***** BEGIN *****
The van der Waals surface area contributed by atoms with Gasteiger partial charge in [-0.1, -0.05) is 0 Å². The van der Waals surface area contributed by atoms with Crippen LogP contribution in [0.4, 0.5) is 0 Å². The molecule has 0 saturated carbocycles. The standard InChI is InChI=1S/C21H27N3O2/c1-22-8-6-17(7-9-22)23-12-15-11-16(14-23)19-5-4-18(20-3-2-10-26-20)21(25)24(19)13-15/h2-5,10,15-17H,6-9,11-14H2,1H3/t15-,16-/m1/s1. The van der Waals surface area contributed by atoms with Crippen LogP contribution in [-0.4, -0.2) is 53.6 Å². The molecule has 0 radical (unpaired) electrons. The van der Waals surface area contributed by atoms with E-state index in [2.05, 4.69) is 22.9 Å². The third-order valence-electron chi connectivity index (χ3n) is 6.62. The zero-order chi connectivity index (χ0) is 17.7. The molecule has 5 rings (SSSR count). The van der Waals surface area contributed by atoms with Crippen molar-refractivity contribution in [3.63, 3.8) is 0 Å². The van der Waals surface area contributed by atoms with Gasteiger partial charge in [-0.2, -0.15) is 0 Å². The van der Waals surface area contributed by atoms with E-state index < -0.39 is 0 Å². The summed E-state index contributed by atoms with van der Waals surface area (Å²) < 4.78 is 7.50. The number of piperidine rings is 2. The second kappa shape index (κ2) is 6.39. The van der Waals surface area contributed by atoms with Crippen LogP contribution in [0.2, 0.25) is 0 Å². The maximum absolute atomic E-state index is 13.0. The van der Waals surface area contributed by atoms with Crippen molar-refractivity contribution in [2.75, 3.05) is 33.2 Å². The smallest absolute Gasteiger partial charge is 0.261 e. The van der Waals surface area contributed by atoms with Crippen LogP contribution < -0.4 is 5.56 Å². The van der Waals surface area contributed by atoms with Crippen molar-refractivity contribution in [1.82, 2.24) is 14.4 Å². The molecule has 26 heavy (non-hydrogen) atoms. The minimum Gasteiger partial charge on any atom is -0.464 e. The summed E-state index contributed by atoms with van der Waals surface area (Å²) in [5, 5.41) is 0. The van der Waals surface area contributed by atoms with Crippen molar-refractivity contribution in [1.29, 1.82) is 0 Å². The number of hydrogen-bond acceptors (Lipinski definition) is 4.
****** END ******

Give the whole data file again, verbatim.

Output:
The van der Waals surface area contributed by atoms with Gasteiger partial charge in [-0.1, -0.05) is 0 Å². The van der Waals surface area contributed by atoms with Crippen LogP contribution in [0.4, 0.5) is 0 Å². The molecule has 0 saturated carbocycles. The standard InChI is InChI=1S/C21H27N3O2/c1-22-8-6-17(7-9-22)23-12-15-11-16(14-23)19-5-4-18(20-3-2-10-26-20)21(25)24(19)13-15/h2-5,10,15-17H,6-9,11-14H2,1H3/t15-,16-/m1/s1. The van der Waals surface area contributed by atoms with Crippen LogP contribution in [-0.4, -0.2) is 53.6 Å². The molecule has 0 radical (unpaired) electrons. The van der Waals surface area contributed by atoms with E-state index in [2.05, 4.69) is 22.9 Å². The third-order valence-electron chi connectivity index (χ3n) is 6.62. The zero-order chi connectivity index (χ0) is 17.7. The molecule has 5 rings (SSSR count). The van der Waals surface area contributed by atoms with Crippen molar-refractivity contribution in [3.63, 3.8) is 0 Å². The van der Waals surface area contributed by atoms with Gasteiger partial charge in [-0.2, -0.15) is 0 Å². The van der Waals surface area contributed by atoms with E-state index < -0.39 is 0 Å². The summed E-state index contributed by atoms with van der Waals surface area (Å²) < 4.78 is 7.50. The number of piperidine rings is 2. The second kappa shape index (κ2) is 6.39. The van der Waals surface area contributed by atoms with Crippen LogP contribution in [0.2, 0.25) is 0 Å². The maximum absolute atomic E-state index is 13.0. The van der Waals surface area contributed by atoms with Crippen molar-refractivity contribution in [2.75, 3.05) is 33.2 Å². The smallest absolute Gasteiger partial charge is 0.261 e. The van der Waals surface area contributed by atoms with Crippen LogP contribution < -0.4 is 5.56 Å². The van der Waals surface area contributed by atoms with Crippen molar-refractivity contribution in [1.82, 2.24) is 14.4 Å². The molecule has 26 heavy (non-hydrogen) atoms. The minimum Gasteiger partial charge on any atom is -0.464 e. The summed E-state index contributed by atoms with van der Waals surface area (Å²) in [5, 5.41) is 0. The van der Waals surface area contributed by atoms with Crippen molar-refractivity contribution in [1.29, 1.82) is 0 Å². The number of hydrogen-bond acceptors (Lipinski definition) is 4.